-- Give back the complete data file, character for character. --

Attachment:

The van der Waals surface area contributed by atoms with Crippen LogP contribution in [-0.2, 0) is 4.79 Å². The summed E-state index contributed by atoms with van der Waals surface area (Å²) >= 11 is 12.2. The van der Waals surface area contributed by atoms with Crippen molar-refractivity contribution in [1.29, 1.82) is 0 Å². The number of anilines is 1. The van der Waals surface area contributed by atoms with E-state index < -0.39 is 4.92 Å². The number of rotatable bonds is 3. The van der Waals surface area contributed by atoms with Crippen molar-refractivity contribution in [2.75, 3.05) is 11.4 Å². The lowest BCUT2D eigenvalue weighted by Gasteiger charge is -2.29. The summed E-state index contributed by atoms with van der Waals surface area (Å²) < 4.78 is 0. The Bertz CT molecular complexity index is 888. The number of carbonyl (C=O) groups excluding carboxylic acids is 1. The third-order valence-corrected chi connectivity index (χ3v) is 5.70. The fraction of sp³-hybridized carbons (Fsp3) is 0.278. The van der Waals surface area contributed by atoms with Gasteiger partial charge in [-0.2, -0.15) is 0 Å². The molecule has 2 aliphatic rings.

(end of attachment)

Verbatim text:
The van der Waals surface area contributed by atoms with Crippen LogP contribution in [-0.2, 0) is 4.79 Å². The summed E-state index contributed by atoms with van der Waals surface area (Å²) >= 11 is 12.2. The van der Waals surface area contributed by atoms with Crippen molar-refractivity contribution in [1.29, 1.82) is 0 Å². The number of anilines is 1. The van der Waals surface area contributed by atoms with E-state index < -0.39 is 4.92 Å². The number of rotatable bonds is 3. The van der Waals surface area contributed by atoms with Crippen molar-refractivity contribution in [2.75, 3.05) is 11.4 Å². The lowest BCUT2D eigenvalue weighted by Gasteiger charge is -2.29. The summed E-state index contributed by atoms with van der Waals surface area (Å²) < 4.78 is 0. The Bertz CT molecular complexity index is 888. The number of carbonyl (C=O) groups excluding carboxylic acids is 1. The third-order valence-corrected chi connectivity index (χ3v) is 5.70. The fraction of sp³-hybridized carbons (Fsp3) is 0.278. The van der Waals surface area contributed by atoms with Gasteiger partial charge in [-0.2, -0.15) is 0 Å². The molecule has 2 aliphatic rings.